Society for Social Work and Research

Sixteenth Annual Conference Research That Makes A Difference: Advancing Practice and Shaping Public Policy
11-15 January 2012 I Grand Hyatt Washington I Washington, DC

16825 Do Booster Sessions Boost the Efficacy of Child and Adolescent CBT Treatment: Results From a Meta-Analysis Over 10 Years?

Friday, January 13, 2012: 9:00 AM
Independence B (Grand Hyatt Washington)
* noted as presenting author
RaeHyuck Lee, MSW, Doctoral Student, Columbia University, New York, NY
Robin E. Gearing, PhD, Assistant Professor, Columbia University, New York, NY
Craig S. Schwalbe, PhD, Assistant Professor, Columbia University, New York, NY
Background and Purpose: Do booster sessions improve the efficacy of clinical mental health treatment? Despite that most cognitive behavioral therapy (CBT) intervention studies on childhood and adolescent mental health disorders do not use booster sessions in the treatment, nascent evidence is beginning to recognize that booster sessions may significantly enhance the clinical outcome effects. The purpose of this meta-analysis was to investigate the moderating role of booster sessions in CBT on children and adolescents with internalizing disorders (e.g., anxiety and mood disorders), specifically by examining demographic (e.g., gender, age) and intervention (e.g., treatment modality, number of sessions) characteristics were related to booster sessions.

Methods: A random effects meta-analysis was conducted with RCTs of CBT published from January 1, 2000 December 31, 2009. Forty-nine studies (k=49) that treated children and adolescents with anxiety or mood disorders were analyzed. Information obtained from CBT intervention studies included demographic characteristics (age, gender, race), intervention characteristics (treatment modality, number of sessions, session length in minutes), booster session characteristics (number of booster sessions, time to each booster session), outcome measures, and pre-test/post-test means and standard deviations. Authors and trained research assistants coded data from each article, yielding an inter-rater agreement (>95%) among them. Cohen's d (with CI and I2) was calculated for pre-test/post-test change for each outcome and then yielded a single effect size per study by averaging across outcomes.

Results: Results show that overall CBT treatment of internalizing disorders for youth had large effects on study outcomes (k=49, d=0.90). Specifically, CBT for anxiety disorders yielded larger effects (k=37, d=0.94), whereas CBT for mood disorders showed smaller effects (k=12, d=0.81). However, studies with booster sessions exert substantially larger effects (k=14, d=1.19) than those without booster sessions (k=35, d=0.84). Interaction results found differing effects of booster sessions by demographic and intervention characteristics. Among studies with booster sessions youth from 10 to 13 years-of-age showed 20% larger effects than children (0 to 9 years-of-age) or teens (14 to 17 years-of-age). In studies with more male participants (67% to 100%), booster sessions yielded 20% larger effects than were female-dominated studies (67% to 100%). The interaction of booster sessions by number of sessions (median of 12) evidenced a bimodal distribution, with below and above median categories having higher effects than the median category. A linear trend was detected in the interaction of booster sessions by session length in minutes, showing increasing effects as number of session length increased. Also, in the interaction of booster sessions by intervention modality, effects of family and group modalities were 20% smaller than individual treatment and 50% smaller than mixed treatment. All effect sizes were statistically significant (p<.05).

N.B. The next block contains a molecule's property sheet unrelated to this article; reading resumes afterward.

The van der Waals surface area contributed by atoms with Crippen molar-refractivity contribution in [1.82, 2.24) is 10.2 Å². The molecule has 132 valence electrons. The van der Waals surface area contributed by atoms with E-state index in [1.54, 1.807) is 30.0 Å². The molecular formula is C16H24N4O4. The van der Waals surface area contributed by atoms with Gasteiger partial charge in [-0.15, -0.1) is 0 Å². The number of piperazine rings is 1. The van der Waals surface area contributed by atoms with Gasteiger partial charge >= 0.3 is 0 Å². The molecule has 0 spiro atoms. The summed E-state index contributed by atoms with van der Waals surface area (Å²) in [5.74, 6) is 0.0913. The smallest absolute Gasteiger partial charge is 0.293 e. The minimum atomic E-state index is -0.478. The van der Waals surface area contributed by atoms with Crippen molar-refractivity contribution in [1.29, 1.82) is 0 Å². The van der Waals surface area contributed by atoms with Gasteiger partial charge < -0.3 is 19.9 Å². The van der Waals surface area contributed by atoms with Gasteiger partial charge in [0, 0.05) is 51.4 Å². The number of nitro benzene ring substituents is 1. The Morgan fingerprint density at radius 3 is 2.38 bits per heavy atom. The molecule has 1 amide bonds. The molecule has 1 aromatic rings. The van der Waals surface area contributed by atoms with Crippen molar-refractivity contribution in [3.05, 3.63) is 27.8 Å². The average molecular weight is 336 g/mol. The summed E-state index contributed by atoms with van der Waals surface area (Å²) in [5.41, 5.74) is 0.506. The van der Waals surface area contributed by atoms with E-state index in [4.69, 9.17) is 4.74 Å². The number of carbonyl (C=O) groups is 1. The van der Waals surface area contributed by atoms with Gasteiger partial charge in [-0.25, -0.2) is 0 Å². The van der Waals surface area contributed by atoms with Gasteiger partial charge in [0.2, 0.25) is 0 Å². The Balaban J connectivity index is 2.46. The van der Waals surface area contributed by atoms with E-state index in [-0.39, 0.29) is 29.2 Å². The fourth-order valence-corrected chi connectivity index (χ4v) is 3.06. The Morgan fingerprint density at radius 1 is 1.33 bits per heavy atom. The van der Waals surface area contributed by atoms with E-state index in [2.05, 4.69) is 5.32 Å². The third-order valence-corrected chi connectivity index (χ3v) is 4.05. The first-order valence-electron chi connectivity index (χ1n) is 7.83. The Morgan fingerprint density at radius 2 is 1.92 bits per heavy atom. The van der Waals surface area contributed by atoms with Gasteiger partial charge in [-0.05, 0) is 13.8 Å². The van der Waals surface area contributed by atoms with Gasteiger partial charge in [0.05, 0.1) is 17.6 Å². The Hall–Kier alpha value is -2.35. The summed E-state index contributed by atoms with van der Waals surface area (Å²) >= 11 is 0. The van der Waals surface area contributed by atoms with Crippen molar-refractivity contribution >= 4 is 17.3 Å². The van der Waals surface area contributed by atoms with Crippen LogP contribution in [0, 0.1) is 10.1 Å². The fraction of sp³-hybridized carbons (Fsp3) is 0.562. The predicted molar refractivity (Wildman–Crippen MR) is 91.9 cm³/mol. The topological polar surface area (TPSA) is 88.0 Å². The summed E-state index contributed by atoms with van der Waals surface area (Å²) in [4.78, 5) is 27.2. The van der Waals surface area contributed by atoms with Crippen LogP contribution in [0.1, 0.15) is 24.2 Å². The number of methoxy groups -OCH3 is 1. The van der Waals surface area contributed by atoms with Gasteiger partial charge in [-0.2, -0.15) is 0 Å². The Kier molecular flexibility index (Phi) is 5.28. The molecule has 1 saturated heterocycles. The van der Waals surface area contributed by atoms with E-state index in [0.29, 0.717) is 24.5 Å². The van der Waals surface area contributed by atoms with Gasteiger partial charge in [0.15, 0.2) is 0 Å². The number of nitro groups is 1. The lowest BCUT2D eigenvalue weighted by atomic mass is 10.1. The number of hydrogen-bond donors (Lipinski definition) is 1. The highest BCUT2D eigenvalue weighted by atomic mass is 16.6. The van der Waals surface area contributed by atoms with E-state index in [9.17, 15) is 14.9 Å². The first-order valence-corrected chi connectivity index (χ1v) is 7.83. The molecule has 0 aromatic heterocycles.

Implications: Findings can assist in the individual tailoring of CBT interventions for children and adolescents by incorporating booster sessions on according to specific client mental illness presentation and demographics. Overall, findings show that using booster sessions increases the effects of CBT on youth. Booster sessions are therefore recommended for CBT interventions for youth with anxiety and mood disorders. Clinical, research, and policy implications will be explored.

<< Previous Abstract | Next Abstract